The dances that followed, using alternating combinations or dancers, failed to distinguish themselves strongly from one another. Thematically and in terms of style and feel, there was a similarity to each that resulted in a relatively consistent and repetitive feel. Each reading of the sonnet was presented in the same way, each interpretation of the words for the ballet relied on similar movement themes and most were accompanied by big frozen smiles aimed directly at the audience. This effort to project forced fun and happiness served only to undermine the subtleties, nuances, and irony found in the sonnets themselves.

One particularly disappointing section involved the famous verse whereby Shakespeare painstakingly describes the plainness of his lover but professes his love for her nonetheless. This comical love poem, which brought chuckles from those audience members who were still paying attention to the text, was strangely performed by Heather Falten and Askar Alimbetov as a straight forward dance of seduction and appeared to ignore the humor of the text entirely. It was perhaps the most obvious example of a disconnect between text and dance.

Two refreshing and unexpected sections incorporated a modern dance style and classical Indian dancing into the mix. Andrea Feier, interpreted her accompanying text with gestures that suggested sign language and emotion that came from her core while Uma Suresh’s facial mobility and expressive hands more successfully engaged the text and played with it than the many jetes and extensions found in the more traditional ballet sections. It’s refreshing to see a ballet company open to incorporating other forms of dance in its show and San Diego Ballet, which has featured both Feier and Suresh in past shows, should be commended for exposing its audience to a diversity of styles.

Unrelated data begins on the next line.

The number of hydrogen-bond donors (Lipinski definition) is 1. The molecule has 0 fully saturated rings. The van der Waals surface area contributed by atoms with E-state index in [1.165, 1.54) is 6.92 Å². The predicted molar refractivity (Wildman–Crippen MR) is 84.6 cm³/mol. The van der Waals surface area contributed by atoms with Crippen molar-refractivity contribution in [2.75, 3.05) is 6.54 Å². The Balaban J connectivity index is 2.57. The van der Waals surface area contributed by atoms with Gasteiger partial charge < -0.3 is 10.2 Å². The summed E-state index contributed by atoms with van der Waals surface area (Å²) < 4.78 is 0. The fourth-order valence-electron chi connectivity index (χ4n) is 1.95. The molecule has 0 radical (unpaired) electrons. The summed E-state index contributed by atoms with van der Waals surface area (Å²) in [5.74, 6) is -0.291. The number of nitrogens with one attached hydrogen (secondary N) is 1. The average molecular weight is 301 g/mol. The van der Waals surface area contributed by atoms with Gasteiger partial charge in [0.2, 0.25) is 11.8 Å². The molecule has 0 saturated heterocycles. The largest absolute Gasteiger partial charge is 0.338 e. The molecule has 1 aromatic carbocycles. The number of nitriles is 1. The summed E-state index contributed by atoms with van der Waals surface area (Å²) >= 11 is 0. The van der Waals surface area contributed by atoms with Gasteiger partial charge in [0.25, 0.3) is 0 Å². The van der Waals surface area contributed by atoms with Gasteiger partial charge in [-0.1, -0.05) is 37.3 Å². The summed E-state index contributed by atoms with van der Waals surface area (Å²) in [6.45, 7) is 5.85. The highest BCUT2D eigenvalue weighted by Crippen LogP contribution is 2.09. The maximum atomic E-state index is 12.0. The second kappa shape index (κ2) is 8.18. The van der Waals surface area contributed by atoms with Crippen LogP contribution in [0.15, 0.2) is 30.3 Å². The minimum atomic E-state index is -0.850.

The dancing was good, but not great. Rachel Sebastian stood out with a more sober and focused solo section where she let the movement speak for itself, rather than trying to “sell” the emotion with her face. Gabriela Ley and Pal Udvarheyi gave the audience a smooth, fluid, and impressive duet that felt honest and inspired, rather than nervous and tentative as many of the other duets and trios did. Another highlight was the closing ensemble finale, which was exciting and visually rich, an impressive use of the several dozen dancers on stage.

The style of the music, costumes, and movement was kept squarely in the Shakespearian era with light jigs and classic early English music, and frilly costumes with laced vests for the men and floral tops for the women. No attempt was made to bring Shakespeare’s text into the present by giving it a contemporary context either with more modern music or costumes. As a result, the show remained comfortably situated in the past, drawing on expected imagery and drawing from the light, cheery surface of the sonnets.

San Diego Ballet’s incorporation of text and its ambitious attempt to utilize Shakespeare in ways other than the frequent presentation of full-length ballets is a step in the right direction. A welcome addition would be a more creative and less uniform engagement of the material and a stronger relationship between text and dance.